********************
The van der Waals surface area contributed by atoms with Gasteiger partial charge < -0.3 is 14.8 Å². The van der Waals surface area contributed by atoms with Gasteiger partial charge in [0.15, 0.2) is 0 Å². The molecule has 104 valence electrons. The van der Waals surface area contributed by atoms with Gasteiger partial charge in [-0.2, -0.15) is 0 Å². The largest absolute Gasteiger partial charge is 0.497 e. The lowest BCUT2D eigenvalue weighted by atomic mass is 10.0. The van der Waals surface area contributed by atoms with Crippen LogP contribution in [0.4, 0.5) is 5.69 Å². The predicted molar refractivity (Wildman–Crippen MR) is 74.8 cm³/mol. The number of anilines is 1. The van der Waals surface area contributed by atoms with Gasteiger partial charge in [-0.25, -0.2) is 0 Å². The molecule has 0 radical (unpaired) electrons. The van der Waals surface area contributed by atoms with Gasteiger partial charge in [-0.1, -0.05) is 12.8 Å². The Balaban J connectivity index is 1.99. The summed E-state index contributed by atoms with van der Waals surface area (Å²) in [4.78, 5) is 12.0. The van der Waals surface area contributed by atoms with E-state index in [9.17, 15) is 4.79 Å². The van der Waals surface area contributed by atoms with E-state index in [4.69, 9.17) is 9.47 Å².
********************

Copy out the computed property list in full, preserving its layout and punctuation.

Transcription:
The van der Waals surface area contributed by atoms with Gasteiger partial charge < -0.3 is 14.8 Å². The van der Waals surface area contributed by atoms with Gasteiger partial charge in [0.15, 0.2) is 0 Å². The molecule has 104 valence electrons. The van der Waals surface area contributed by atoms with Gasteiger partial charge in [-0.2, -0.15) is 0 Å². The largest absolute Gasteiger partial charge is 0.497 e. The lowest BCUT2D eigenvalue weighted by atomic mass is 10.0. The van der Waals surface area contributed by atoms with Crippen LogP contribution in [0.4, 0.5) is 5.69 Å². The predicted molar refractivity (Wildman–Crippen MR) is 74.8 cm³/mol. The number of anilines is 1. The van der Waals surface area contributed by atoms with Gasteiger partial charge in [-0.25, -0.2) is 0 Å². The molecule has 0 radical (unpaired) electrons. The van der Waals surface area contributed by atoms with Gasteiger partial charge in [-0.1, -0.05) is 12.8 Å². The Balaban J connectivity index is 1.99. The summed E-state index contributed by atoms with van der Waals surface area (Å²) in [4.78, 5) is 12.0. The van der Waals surface area contributed by atoms with E-state index in [9.17, 15) is 4.79 Å². The van der Waals surface area contributed by atoms with E-state index in [4.69, 9.17) is 9.47 Å².